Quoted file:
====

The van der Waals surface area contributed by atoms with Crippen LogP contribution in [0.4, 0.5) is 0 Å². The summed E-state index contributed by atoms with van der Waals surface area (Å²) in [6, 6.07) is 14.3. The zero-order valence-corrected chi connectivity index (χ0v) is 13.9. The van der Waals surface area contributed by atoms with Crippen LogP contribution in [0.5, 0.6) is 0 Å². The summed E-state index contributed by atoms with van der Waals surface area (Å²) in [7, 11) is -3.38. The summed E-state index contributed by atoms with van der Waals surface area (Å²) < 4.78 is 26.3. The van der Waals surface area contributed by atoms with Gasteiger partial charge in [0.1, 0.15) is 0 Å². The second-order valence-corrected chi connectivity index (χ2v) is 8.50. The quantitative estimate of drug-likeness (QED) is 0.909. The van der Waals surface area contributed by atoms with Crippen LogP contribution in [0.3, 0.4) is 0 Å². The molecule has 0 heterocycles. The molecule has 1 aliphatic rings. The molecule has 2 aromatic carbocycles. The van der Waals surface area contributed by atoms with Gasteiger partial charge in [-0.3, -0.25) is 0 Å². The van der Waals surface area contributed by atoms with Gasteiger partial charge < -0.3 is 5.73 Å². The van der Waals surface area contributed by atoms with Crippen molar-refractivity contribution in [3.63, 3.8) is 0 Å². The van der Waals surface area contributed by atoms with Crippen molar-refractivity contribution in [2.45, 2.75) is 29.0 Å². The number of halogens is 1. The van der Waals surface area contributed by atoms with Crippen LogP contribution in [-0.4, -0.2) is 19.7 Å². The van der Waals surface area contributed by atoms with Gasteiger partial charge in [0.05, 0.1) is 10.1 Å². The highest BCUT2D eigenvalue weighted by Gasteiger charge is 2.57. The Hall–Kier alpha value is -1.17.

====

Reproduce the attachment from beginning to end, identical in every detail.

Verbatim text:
The van der Waals surface area contributed by atoms with Crippen LogP contribution in [0.4, 0.5) is 0 Å². The summed E-state index contributed by atoms with van der Waals surface area (Å²) in [6, 6.07) is 14.3. The zero-order valence-corrected chi connectivity index (χ0v) is 13.9. The van der Waals surface area contributed by atoms with Crippen LogP contribution in [0.5, 0.6) is 0 Å². The summed E-state index contributed by atoms with van der Waals surface area (Å²) in [7, 11) is -3.38. The summed E-state index contributed by atoms with van der Waals surface area (Å²) < 4.78 is 26.3. The van der Waals surface area contributed by atoms with Gasteiger partial charge in [0.1, 0.15) is 0 Å². The second-order valence-corrected chi connectivity index (χ2v) is 8.50. The quantitative estimate of drug-likeness (QED) is 0.909. The van der Waals surface area contributed by atoms with Crippen LogP contribution in [0.3, 0.4) is 0 Å². The molecule has 0 heterocycles. The molecule has 1 aliphatic rings. The molecule has 2 aromatic carbocycles. The van der Waals surface area contributed by atoms with Gasteiger partial charge in [-0.3, -0.25) is 0 Å². The van der Waals surface area contributed by atoms with Gasteiger partial charge < -0.3 is 5.73 Å². The van der Waals surface area contributed by atoms with Crippen molar-refractivity contribution in [3.63, 3.8) is 0 Å². The van der Waals surface area contributed by atoms with Crippen molar-refractivity contribution in [2.45, 2.75) is 29.0 Å². The number of halogens is 1. The van der Waals surface area contributed by atoms with Crippen LogP contribution in [-0.4, -0.2) is 19.7 Å². The van der Waals surface area contributed by atoms with Gasteiger partial charge in [0.05, 0.1) is 10.1 Å². The highest BCUT2D eigenvalue weighted by Gasteiger charge is 2.57. The Hall–Kier alpha value is -1.17.